the day, and use the morning to find a tour operator to help us review our options and
gather information on our next destination. Along the way to the American Express office,
I spot a sign for a medical and diagnostic center and, just for the heck of it, suggest to
Scott that we go up to see what services they provide. We walk aimlessly around the
parking lot, unable to find the offices listed on the sign by the street. Just when we're
about to give up, some guy walking down the hill stops us with a friendly offer, in
English no less, of "Can I help you?"
Scott: With a friendly stranger's help, we do manage
to find the medical building. And even though the directory is written only in kanji
symbols, we reason through elimination that the diagnostic center is probably on the third
floor. We pop out of the elevator, and stand here sort of mulling around the hall in
hesitation. Then, seemingly out of nowhere, an English voice. It's a friendly Indian
doctor asking us "May I help you?" I wait in the elevator lobby, while Laura
steps in and explains her situation to the doctor and the nurses.
Laura: "I can help you. I'll
recommend a doctor to do a mammogram for you. Please come into my office." He makes a
few phone calls and sets things up for me at 4:30. "O.K.. thank you. I'll be there at
4:30 tomorrow then." I say, standing up to let myself out. "No, no, you go now"
Coincidentally, the office is only two blocks
away. Scott and I walk over holding hands. Still somehow very calm, we find the waiting
room and sit patiently while a dozen or so names are announced over the intercom, all in
Cantonese. It all seems so strange and surreal, almost like we're in a dream. Finally, I
hear what sounds like 'Laura'. I step up to the window, and am quickly lead back to an
examination room. I lay on the table, while the female nurse performs what must be a
sonogram. I notice that she looks very serious, and acts very professional, through the
entire procedure, saying little beyond quick instructions to "roll over this
way", or "lay still" as she administers the sonogram. In contrast, the
cheerful Dr. Peter English soon appears, rechecking the spots that the nurse had just
Realizing how nervous I am, he wastes no time with
his explanation "you have a very large cyst in your right breast, and a small one on
the left, they're not tumors, just cysts, nothing to be too concerned about. If you only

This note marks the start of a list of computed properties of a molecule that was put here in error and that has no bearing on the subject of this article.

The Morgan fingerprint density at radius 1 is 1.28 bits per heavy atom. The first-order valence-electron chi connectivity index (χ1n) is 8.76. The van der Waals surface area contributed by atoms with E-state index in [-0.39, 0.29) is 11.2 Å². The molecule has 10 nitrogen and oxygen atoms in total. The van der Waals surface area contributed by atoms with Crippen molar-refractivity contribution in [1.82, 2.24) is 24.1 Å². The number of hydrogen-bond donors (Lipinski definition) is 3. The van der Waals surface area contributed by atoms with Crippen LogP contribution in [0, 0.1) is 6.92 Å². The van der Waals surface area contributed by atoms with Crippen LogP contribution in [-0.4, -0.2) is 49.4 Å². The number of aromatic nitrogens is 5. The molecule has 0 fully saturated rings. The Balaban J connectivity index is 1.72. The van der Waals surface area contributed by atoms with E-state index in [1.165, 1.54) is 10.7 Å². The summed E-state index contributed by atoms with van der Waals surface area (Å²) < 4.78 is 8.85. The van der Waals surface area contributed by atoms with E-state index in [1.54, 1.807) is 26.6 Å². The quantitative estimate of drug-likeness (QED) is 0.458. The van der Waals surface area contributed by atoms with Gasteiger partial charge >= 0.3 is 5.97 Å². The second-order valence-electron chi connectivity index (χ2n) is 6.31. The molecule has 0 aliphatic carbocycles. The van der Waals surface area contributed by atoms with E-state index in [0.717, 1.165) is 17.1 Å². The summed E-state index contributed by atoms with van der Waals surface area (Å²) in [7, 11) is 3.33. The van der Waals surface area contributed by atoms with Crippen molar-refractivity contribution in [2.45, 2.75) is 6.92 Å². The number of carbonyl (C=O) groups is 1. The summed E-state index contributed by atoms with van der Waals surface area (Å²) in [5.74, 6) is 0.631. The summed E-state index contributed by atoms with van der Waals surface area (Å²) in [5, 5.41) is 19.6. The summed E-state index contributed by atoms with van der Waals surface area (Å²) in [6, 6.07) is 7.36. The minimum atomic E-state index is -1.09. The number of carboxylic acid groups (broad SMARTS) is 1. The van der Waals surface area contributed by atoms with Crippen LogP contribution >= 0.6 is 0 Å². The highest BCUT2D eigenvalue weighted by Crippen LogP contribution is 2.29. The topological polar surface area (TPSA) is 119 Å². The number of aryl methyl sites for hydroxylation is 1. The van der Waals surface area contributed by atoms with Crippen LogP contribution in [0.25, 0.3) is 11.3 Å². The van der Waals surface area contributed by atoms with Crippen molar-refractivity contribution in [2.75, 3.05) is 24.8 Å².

have one month of traveling left, you can certainly tend to them when you get home."
"Oh, that's wonderful news. Thank you so, so much" I sigh with relief. I get
dressed and thank each and every God who ever was, and walk out through the Chinese maze
of hallways back to Scott in the waiting room - saying 'thank you God' over and over and
over again. 'Thank God for allowing me to stay calm. Thank God for giving me this
Scott: We've decided to celebrate. Celebrate with dinner aboard
Hong Kong's fanciest floating restaurant. Here we are, two days after getting the
relieving news that everything is, in fact, going to be O.K.; just now letting ourselves
relax and slowly beginning to realize what we've gone through over the last few days.
We're just now really recovering from the incredible feelings of stress and uncertainty.
Feelings of stress probably far stronger than we let ourselves realize. It's funny how,
now that we've gotten through it, we can start to share with each other the thoughts and
scenarios - scripts that we each silently played out in our minds, over those tense 20
hours. Thoughts that we tried to hide, both from ourselves and each other, as we did our
best to be 'strong'. We talk about how we each would've handled frightening news like this
before we left home, and how we actually did deal with it after 11 months of travels
around the planet - seeing what we've seen and experiencing what we've experienced. And
how that now we're here, able to enjoy our most extraordinary experience yet - the
unbelievable feeling of really sharing with each other. Sharing our relief, our love, and
our absolute joy at how blessed we truly are.